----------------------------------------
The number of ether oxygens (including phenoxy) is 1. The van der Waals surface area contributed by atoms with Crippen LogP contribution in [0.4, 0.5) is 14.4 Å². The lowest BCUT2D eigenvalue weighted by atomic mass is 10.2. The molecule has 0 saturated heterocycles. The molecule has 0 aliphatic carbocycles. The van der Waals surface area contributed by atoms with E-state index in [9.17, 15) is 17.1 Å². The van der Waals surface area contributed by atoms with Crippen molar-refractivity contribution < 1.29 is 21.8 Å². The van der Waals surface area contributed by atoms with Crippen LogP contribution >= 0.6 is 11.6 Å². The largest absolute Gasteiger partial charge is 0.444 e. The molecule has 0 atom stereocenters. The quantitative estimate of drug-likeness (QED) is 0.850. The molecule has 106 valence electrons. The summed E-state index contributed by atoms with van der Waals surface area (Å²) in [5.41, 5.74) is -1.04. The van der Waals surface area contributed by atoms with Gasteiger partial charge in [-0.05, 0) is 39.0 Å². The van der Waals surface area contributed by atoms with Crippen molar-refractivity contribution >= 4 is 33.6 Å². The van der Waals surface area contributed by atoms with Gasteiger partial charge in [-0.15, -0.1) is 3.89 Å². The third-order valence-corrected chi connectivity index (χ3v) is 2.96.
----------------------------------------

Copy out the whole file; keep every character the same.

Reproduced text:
The number of ether oxygens (including phenoxy) is 1. The van der Waals surface area contributed by atoms with Crippen LogP contribution in [0.4, 0.5) is 14.4 Å². The lowest BCUT2D eigenvalue weighted by atomic mass is 10.2. The molecule has 0 saturated heterocycles. The molecule has 0 aliphatic carbocycles. The van der Waals surface area contributed by atoms with E-state index in [9.17, 15) is 17.1 Å². The van der Waals surface area contributed by atoms with Crippen molar-refractivity contribution < 1.29 is 21.8 Å². The van der Waals surface area contributed by atoms with Crippen LogP contribution >= 0.6 is 11.6 Å². The largest absolute Gasteiger partial charge is 0.444 e. The molecule has 0 atom stereocenters. The quantitative estimate of drug-likeness (QED) is 0.850. The molecule has 106 valence electrons. The summed E-state index contributed by atoms with van der Waals surface area (Å²) in [5.41, 5.74) is -1.04. The van der Waals surface area contributed by atoms with Gasteiger partial charge in [-0.05, 0) is 39.0 Å². The van der Waals surface area contributed by atoms with Crippen molar-refractivity contribution >= 4 is 33.6 Å². The van der Waals surface area contributed by atoms with Gasteiger partial charge in [-0.15, -0.1) is 3.89 Å². The third-order valence-corrected chi connectivity index (χ3v) is 2.96.